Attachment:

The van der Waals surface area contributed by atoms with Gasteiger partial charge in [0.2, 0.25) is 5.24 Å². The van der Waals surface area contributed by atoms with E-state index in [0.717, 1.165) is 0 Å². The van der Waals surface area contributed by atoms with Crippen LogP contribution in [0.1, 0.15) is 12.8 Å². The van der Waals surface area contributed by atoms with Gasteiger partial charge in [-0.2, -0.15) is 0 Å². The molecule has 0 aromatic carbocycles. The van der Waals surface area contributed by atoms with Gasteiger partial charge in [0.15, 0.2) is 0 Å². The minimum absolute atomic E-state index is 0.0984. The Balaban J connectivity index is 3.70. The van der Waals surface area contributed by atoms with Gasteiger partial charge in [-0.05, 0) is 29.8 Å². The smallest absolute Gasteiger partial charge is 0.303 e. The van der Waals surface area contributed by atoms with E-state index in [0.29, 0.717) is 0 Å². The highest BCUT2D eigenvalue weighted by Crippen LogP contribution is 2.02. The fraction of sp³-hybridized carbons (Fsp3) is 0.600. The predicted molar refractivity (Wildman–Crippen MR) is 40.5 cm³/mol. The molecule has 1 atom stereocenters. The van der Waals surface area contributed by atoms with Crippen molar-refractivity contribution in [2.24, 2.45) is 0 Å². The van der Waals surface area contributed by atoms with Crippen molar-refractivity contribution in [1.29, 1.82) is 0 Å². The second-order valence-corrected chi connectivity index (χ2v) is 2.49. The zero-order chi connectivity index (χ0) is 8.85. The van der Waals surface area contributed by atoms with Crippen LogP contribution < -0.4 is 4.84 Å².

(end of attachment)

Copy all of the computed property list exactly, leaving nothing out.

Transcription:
The van der Waals surface area contributed by atoms with Gasteiger partial charge in [0.2, 0.25) is 5.24 Å². The van der Waals surface area contributed by atoms with E-state index in [0.717, 1.165) is 0 Å². The van der Waals surface area contributed by atoms with Crippen LogP contribution in [0.1, 0.15) is 12.8 Å². The van der Waals surface area contributed by atoms with Gasteiger partial charge in [-0.2, -0.15) is 0 Å². The molecule has 0 aromatic carbocycles. The van der Waals surface area contributed by atoms with Gasteiger partial charge in [0.15, 0.2) is 0 Å². The minimum absolute atomic E-state index is 0.0984. The Balaban J connectivity index is 3.70. The van der Waals surface area contributed by atoms with Gasteiger partial charge in [-0.05, 0) is 29.8 Å². The smallest absolute Gasteiger partial charge is 0.303 e. The van der Waals surface area contributed by atoms with E-state index in [0.29, 0.717) is 0 Å². The highest BCUT2D eigenvalue weighted by Crippen LogP contribution is 2.02. The fraction of sp³-hybridized carbons (Fsp3) is 0.600. The predicted molar refractivity (Wildman–Crippen MR) is 40.5 cm³/mol. The molecule has 1 atom stereocenters. The van der Waals surface area contributed by atoms with Crippen molar-refractivity contribution in [2.24, 2.45) is 0 Å². The van der Waals surface area contributed by atoms with Crippen molar-refractivity contribution in [1.29, 1.82) is 0 Å². The second-order valence-corrected chi connectivity index (χ2v) is 2.49. The zero-order chi connectivity index (χ0) is 8.85. The van der Waals surface area contributed by atoms with Crippen LogP contribution < -0.4 is 4.84 Å².